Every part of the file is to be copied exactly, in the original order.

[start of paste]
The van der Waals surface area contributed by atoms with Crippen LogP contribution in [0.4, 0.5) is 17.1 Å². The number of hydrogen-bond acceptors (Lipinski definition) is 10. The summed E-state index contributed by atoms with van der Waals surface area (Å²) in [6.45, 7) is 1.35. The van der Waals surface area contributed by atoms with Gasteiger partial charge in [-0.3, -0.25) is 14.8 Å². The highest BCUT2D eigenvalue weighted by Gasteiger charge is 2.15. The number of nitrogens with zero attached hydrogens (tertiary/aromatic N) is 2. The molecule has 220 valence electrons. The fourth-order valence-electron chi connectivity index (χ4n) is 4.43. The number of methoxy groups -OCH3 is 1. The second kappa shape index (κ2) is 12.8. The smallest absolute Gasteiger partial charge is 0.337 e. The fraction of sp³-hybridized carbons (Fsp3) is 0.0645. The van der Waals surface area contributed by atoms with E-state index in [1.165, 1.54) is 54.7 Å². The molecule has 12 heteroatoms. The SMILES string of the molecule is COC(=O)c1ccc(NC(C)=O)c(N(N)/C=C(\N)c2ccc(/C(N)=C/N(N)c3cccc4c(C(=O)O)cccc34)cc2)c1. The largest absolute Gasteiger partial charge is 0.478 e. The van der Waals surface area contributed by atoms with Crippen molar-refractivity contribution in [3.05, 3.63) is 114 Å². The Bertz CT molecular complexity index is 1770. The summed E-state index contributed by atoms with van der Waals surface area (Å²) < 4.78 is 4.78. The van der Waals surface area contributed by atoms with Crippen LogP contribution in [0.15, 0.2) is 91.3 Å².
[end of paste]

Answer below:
The van der Waals surface area contributed by atoms with Crippen LogP contribution in [0.4, 0.5) is 17.1 Å². The number of hydrogen-bond acceptors (Lipinski definition) is 10. The summed E-state index contributed by atoms with van der Waals surface area (Å²) in [6.45, 7) is 1.35. The van der Waals surface area contributed by atoms with Gasteiger partial charge in [-0.3, -0.25) is 14.8 Å². The highest BCUT2D eigenvalue weighted by Gasteiger charge is 2.15. The number of nitrogens with zero attached hydrogens (tertiary/aromatic N) is 2. The molecule has 220 valence electrons. The fourth-order valence-electron chi connectivity index (χ4n) is 4.43. The number of methoxy groups -OCH3 is 1. The second kappa shape index (κ2) is 12.8. The smallest absolute Gasteiger partial charge is 0.337 e. The fraction of sp³-hybridized carbons (Fsp3) is 0.0645. The van der Waals surface area contributed by atoms with E-state index in [1.165, 1.54) is 54.7 Å². The molecule has 12 heteroatoms. The SMILES string of the molecule is COC(=O)c1ccc(NC(C)=O)c(N(N)/C=C(\N)c2ccc(/C(N)=C/N(N)c3cccc4c(C(=O)O)cccc34)cc2)c1. The largest absolute Gasteiger partial charge is 0.478 e. The van der Waals surface area contributed by atoms with Crippen molar-refractivity contribution in [3.05, 3.63) is 114 Å². The Bertz CT molecular complexity index is 1770. The summed E-state index contributed by atoms with van der Waals surface area (Å²) < 4.78 is 4.78. The van der Waals surface area contributed by atoms with Crippen LogP contribution in [0.15, 0.2) is 91.3 Å².